The Prime Minister’s announcement for a snap General Election in just under 2 months’ time has left the country reeling. No doubt that there are several postulations being put forth for the reasoning behind this decision – to win more seats for Brexit, to destabilise the opposition even further, to cut her losses and step down as PM, to prevent Scotland from breaking off from the UK by winning seats back from the SNP and so and so forth.
I have no analysis of my own to offer. In fact, this article isn’t going to offer any revelations at all. As a voter, I’m worried. Since 2010, the Tories have been destabilising Britain, especially its fundamental services – the NHS and educational facilities. Furthermore, their demonisation of immigrants, the poor, the disabled and other minority groups leaves me in a rather sombre mood. Their poor decision to hold the EU referendum set the ball in motion for political turmoil which will have a trickle-down effect that will impact mostly the underclasses. These are some of the many grievances that I hold towards the Conservative Party, if not more.
I wouldn’t feel so despondent if it weren’t for the lack of a decent opposition. As a 30 year-old woman who only grew aware of politics in the mid to late 90s, I can tell you that I’ve never felt so low about the state of politics as I am today; there has never been such political uncertainty as there is now and the mood doesn’t seem to be improving. The reason? People are confused. Save for the hardcore Conservative voters, the general public don’t know who to vote for because there seems to be a lack of strong opposition to challenge what might be a Tory government almost monopolising the country. What makes it lamentably worse is that previously Labour voters may now be voting for the Conservatives.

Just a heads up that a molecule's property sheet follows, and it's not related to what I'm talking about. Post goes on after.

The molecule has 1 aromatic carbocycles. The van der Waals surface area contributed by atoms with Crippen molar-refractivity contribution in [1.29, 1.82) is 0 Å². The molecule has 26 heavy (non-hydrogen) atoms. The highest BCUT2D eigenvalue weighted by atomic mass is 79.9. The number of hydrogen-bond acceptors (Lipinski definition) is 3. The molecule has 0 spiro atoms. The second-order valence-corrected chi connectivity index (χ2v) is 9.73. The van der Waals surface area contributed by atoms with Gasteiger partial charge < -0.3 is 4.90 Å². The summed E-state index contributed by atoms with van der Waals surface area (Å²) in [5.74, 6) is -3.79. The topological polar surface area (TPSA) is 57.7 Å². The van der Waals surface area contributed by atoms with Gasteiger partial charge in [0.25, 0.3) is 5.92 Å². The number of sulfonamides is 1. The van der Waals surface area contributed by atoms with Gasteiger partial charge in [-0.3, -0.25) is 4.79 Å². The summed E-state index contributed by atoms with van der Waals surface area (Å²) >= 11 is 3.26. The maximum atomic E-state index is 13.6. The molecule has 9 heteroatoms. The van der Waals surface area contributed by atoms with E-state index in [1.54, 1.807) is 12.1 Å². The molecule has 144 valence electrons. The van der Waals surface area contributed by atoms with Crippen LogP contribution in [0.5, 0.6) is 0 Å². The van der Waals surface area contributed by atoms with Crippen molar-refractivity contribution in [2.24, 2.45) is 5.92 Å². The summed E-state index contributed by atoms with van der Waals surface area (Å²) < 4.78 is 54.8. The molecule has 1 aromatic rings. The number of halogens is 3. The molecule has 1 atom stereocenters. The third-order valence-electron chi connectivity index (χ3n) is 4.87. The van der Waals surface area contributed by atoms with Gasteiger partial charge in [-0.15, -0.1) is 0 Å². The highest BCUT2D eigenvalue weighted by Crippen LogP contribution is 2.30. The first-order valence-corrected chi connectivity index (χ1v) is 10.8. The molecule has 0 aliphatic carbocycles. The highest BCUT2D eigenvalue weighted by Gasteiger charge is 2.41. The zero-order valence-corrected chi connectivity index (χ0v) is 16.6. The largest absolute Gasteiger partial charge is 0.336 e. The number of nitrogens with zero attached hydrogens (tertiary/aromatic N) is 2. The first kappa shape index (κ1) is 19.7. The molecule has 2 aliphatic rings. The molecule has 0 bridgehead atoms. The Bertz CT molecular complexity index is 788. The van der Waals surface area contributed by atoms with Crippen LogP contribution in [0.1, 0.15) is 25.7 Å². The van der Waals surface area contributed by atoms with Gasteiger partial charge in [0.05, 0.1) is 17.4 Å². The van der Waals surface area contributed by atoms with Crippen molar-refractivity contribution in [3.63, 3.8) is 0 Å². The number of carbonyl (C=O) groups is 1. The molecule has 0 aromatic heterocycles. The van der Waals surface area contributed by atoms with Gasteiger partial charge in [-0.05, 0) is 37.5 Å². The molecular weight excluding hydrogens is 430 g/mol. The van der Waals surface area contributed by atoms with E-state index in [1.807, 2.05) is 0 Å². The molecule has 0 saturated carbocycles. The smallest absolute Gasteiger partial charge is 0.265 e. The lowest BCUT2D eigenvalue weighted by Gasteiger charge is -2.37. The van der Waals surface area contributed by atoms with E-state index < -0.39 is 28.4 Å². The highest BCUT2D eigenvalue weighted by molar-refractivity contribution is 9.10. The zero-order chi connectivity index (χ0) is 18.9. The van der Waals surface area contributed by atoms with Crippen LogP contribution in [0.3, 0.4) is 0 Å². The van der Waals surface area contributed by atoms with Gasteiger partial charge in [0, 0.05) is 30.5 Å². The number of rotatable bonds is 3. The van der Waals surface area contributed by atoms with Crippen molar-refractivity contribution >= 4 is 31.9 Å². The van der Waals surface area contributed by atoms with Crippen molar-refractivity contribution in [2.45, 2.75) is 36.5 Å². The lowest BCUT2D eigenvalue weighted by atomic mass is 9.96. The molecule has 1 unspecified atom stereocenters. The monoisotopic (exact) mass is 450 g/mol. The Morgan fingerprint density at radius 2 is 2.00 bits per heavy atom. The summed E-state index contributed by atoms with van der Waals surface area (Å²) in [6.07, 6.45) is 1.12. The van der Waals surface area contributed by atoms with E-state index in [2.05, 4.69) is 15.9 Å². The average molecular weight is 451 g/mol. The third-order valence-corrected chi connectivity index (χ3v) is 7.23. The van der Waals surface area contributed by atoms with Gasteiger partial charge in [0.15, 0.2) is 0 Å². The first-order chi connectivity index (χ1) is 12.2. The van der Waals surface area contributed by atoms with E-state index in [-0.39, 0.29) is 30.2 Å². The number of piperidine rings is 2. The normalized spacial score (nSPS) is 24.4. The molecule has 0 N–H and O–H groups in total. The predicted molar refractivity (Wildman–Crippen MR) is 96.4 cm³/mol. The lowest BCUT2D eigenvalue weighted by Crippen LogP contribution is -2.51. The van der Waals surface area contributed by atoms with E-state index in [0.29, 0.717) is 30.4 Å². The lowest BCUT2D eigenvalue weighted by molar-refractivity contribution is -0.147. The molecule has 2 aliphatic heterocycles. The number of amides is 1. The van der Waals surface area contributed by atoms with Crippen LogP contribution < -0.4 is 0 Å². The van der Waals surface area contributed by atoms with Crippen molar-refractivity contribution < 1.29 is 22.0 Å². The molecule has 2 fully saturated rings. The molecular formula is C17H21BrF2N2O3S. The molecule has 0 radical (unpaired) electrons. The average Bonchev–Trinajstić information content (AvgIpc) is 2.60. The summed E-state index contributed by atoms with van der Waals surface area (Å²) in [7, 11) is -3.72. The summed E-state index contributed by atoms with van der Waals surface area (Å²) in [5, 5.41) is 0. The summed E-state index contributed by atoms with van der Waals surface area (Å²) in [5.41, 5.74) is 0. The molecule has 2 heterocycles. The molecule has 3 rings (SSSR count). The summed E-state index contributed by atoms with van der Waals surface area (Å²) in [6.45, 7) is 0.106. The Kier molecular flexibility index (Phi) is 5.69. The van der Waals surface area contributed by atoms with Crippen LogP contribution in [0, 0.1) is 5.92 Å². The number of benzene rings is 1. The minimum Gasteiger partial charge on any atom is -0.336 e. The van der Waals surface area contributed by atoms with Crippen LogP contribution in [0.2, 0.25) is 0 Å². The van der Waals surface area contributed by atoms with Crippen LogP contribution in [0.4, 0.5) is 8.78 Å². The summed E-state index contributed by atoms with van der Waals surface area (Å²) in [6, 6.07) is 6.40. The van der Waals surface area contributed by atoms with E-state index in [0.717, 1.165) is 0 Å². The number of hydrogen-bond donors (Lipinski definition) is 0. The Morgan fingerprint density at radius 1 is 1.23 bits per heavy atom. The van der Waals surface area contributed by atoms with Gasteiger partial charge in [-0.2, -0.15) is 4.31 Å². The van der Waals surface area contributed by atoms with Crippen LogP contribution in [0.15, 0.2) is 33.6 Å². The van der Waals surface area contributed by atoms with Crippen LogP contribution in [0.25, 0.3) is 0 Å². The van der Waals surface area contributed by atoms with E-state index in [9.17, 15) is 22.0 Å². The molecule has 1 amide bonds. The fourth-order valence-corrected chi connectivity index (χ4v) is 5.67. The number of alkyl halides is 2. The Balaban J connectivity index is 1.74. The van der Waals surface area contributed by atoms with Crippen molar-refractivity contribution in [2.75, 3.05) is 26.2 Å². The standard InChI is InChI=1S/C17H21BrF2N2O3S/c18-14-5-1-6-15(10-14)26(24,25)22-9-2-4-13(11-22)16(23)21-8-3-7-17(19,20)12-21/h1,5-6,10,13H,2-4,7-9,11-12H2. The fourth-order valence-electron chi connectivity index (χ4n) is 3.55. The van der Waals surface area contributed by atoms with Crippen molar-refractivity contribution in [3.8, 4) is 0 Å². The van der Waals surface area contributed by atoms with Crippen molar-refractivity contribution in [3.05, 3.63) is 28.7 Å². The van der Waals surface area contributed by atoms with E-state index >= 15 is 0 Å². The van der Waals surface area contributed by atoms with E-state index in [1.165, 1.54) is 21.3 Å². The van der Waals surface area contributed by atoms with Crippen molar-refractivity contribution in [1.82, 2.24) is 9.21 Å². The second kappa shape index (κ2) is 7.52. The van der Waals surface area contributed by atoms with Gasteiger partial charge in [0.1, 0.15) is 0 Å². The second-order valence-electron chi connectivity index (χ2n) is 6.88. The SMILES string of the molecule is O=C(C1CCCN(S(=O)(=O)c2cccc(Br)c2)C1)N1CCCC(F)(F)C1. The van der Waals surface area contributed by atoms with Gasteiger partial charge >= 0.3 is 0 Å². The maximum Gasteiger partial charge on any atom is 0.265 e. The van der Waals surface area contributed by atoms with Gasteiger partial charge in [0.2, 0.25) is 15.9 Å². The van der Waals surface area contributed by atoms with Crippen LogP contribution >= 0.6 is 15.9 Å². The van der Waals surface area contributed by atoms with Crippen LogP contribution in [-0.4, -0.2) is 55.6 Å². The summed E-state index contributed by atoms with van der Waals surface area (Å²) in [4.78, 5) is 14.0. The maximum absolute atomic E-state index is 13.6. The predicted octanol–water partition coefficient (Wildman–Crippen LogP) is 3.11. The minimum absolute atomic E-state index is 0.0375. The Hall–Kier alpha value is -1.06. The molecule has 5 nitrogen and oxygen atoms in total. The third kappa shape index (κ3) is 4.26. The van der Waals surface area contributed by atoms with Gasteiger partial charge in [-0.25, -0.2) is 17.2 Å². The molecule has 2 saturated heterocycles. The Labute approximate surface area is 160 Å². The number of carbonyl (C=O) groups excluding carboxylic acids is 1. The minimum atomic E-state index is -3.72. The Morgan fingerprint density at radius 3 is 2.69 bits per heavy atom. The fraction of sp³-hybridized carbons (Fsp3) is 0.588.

I’m among the confused voters. I have almost always been a Labour voter, and there’s no reason why I wouldn’t vote Labour this time around, but I have to be honest – my vote would be incredibly half-hearted and lacking conviction. In this entire situation, I’m struggling to see a silver lining and I’m not alone in thinking this way. The polls aren’t offering any consolation either with YouGov telling us that 44% of voters intend to vote Tory. That’s not reassuring at all and perhaps there is only a twinkle of a silver lining in the thought that polls have, in recent years, been wrong about these things.
However, there are still 9 weeks left to campaign and I truly and sincerely pray that Labour pulls its socks up quickly and gains some headway with the fervour Jeremy Corbyn showed today. There are likely to be some turning points as things begin to unravel during these next couple of months and things may begin to look up. I’m not holding out on any hope at the moment. Although it may seem I’m being fatalistic and putting a damper on things, I’m simply being realistic on the basis of past performance. It also doesn’t rule out that things are subject to change. One thing is for sure though – for those of us who grew up in the late 90s, politics has never looked as disheartening as it does right now.